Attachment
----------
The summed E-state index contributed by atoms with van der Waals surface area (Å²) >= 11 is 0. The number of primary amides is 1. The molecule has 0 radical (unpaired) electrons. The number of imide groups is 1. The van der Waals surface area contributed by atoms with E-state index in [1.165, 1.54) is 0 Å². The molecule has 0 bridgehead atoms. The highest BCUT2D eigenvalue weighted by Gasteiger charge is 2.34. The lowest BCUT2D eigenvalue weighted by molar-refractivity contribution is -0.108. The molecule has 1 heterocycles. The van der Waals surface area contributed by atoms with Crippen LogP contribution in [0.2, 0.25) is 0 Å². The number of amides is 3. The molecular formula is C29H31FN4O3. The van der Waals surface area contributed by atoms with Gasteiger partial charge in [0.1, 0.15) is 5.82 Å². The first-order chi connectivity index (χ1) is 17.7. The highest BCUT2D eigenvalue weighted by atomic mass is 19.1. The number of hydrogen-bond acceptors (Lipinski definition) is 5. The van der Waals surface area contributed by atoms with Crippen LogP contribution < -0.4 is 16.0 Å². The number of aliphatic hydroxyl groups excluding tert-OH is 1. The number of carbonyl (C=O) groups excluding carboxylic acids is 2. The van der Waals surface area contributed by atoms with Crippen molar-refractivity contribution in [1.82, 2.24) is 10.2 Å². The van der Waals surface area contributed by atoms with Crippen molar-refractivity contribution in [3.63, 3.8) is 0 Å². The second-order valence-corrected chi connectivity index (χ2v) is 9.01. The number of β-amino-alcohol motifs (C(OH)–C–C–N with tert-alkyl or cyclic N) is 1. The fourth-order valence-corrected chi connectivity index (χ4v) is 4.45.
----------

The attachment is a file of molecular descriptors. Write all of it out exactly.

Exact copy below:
The summed E-state index contributed by atoms with van der Waals surface area (Å²) >= 11 is 0. The number of primary amides is 1. The molecule has 0 radical (unpaired) electrons. The number of imide groups is 1. The van der Waals surface area contributed by atoms with E-state index in [1.165, 1.54) is 0 Å². The molecule has 0 bridgehead atoms. The highest BCUT2D eigenvalue weighted by Gasteiger charge is 2.34. The lowest BCUT2D eigenvalue weighted by molar-refractivity contribution is -0.108. The molecule has 1 heterocycles. The van der Waals surface area contributed by atoms with Crippen LogP contribution in [0.2, 0.25) is 0 Å². The number of amides is 3. The molecular formula is C29H31FN4O3. The van der Waals surface area contributed by atoms with Gasteiger partial charge in [0.1, 0.15) is 5.82 Å². The first-order chi connectivity index (χ1) is 17.7. The highest BCUT2D eigenvalue weighted by atomic mass is 19.1. The number of hydrogen-bond acceptors (Lipinski definition) is 5. The van der Waals surface area contributed by atoms with Crippen LogP contribution < -0.4 is 16.0 Å². The number of aliphatic hydroxyl groups excluding tert-OH is 1. The number of carbonyl (C=O) groups excluding carboxylic acids is 2. The van der Waals surface area contributed by atoms with Crippen molar-refractivity contribution in [1.82, 2.24) is 10.2 Å². The van der Waals surface area contributed by atoms with Crippen molar-refractivity contribution in [3.63, 3.8) is 0 Å². The second-order valence-corrected chi connectivity index (χ2v) is 9.01. The number of β-amino-alcohol motifs (C(OH)–C–C–N with tert-alkyl or cyclic N) is 1. The fourth-order valence-corrected chi connectivity index (χ4v) is 4.45.